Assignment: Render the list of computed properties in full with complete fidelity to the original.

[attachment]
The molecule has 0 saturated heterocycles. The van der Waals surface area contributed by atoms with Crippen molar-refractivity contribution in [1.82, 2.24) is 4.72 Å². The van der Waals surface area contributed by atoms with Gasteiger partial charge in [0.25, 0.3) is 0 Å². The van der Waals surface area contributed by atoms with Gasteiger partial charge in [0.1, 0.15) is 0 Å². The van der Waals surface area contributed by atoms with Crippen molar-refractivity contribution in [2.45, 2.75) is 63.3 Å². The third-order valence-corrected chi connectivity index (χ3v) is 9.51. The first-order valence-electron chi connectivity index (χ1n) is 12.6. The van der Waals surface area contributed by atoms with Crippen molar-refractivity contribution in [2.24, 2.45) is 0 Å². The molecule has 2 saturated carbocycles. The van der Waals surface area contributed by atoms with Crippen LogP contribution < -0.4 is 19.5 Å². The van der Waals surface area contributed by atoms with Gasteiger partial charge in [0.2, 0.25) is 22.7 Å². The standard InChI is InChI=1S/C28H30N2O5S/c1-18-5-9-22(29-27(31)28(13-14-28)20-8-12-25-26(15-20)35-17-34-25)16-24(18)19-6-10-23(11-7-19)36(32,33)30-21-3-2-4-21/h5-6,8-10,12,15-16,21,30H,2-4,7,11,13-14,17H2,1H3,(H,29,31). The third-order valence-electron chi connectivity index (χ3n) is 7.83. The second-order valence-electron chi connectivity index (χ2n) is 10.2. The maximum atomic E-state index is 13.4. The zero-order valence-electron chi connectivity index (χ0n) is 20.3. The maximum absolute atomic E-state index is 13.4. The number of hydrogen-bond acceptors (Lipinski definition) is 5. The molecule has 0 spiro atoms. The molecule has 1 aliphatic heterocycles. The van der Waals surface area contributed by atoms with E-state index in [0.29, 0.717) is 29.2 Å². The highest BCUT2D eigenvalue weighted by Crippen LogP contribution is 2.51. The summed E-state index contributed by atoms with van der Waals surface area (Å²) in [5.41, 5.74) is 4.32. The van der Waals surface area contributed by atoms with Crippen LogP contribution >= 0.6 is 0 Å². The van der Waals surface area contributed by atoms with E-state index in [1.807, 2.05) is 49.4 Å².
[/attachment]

The molecule has 0 saturated heterocycles. The van der Waals surface area contributed by atoms with Crippen molar-refractivity contribution in [1.82, 2.24) is 4.72 Å². The van der Waals surface area contributed by atoms with Gasteiger partial charge in [0.25, 0.3) is 0 Å². The van der Waals surface area contributed by atoms with Gasteiger partial charge in [0.1, 0.15) is 0 Å². The van der Waals surface area contributed by atoms with Crippen molar-refractivity contribution in [2.45, 2.75) is 63.3 Å². The third-order valence-corrected chi connectivity index (χ3v) is 9.51. The first-order valence-electron chi connectivity index (χ1n) is 12.6. The van der Waals surface area contributed by atoms with Crippen molar-refractivity contribution in [2.24, 2.45) is 0 Å². The molecule has 2 saturated carbocycles. The van der Waals surface area contributed by atoms with Crippen LogP contribution < -0.4 is 19.5 Å². The van der Waals surface area contributed by atoms with Gasteiger partial charge in [0.2, 0.25) is 22.7 Å². The standard InChI is InChI=1S/C28H30N2O5S/c1-18-5-9-22(29-27(31)28(13-14-28)20-8-12-25-26(15-20)35-17-34-25)16-24(18)19-6-10-23(11-7-19)36(32,33)30-21-3-2-4-21/h5-6,8-10,12,15-16,21,30H,2-4,7,11,13-14,17H2,1H3,(H,29,31). The third-order valence-electron chi connectivity index (χ3n) is 7.83. The second-order valence-electron chi connectivity index (χ2n) is 10.2. The maximum atomic E-state index is 13.4. The zero-order valence-electron chi connectivity index (χ0n) is 20.3. The maximum absolute atomic E-state index is 13.4. The number of hydrogen-bond acceptors (Lipinski definition) is 5. The molecule has 0 spiro atoms. The molecule has 1 aliphatic heterocycles. The van der Waals surface area contributed by atoms with E-state index in [0.29, 0.717) is 29.2 Å². The highest BCUT2D eigenvalue weighted by Crippen LogP contribution is 2.51. The summed E-state index contributed by atoms with van der Waals surface area (Å²) in [5.41, 5.74) is 4.32. The van der Waals surface area contributed by atoms with Crippen LogP contribution >= 0.6 is 0 Å². The van der Waals surface area contributed by atoms with E-state index in [1.807, 2.05) is 49.4 Å².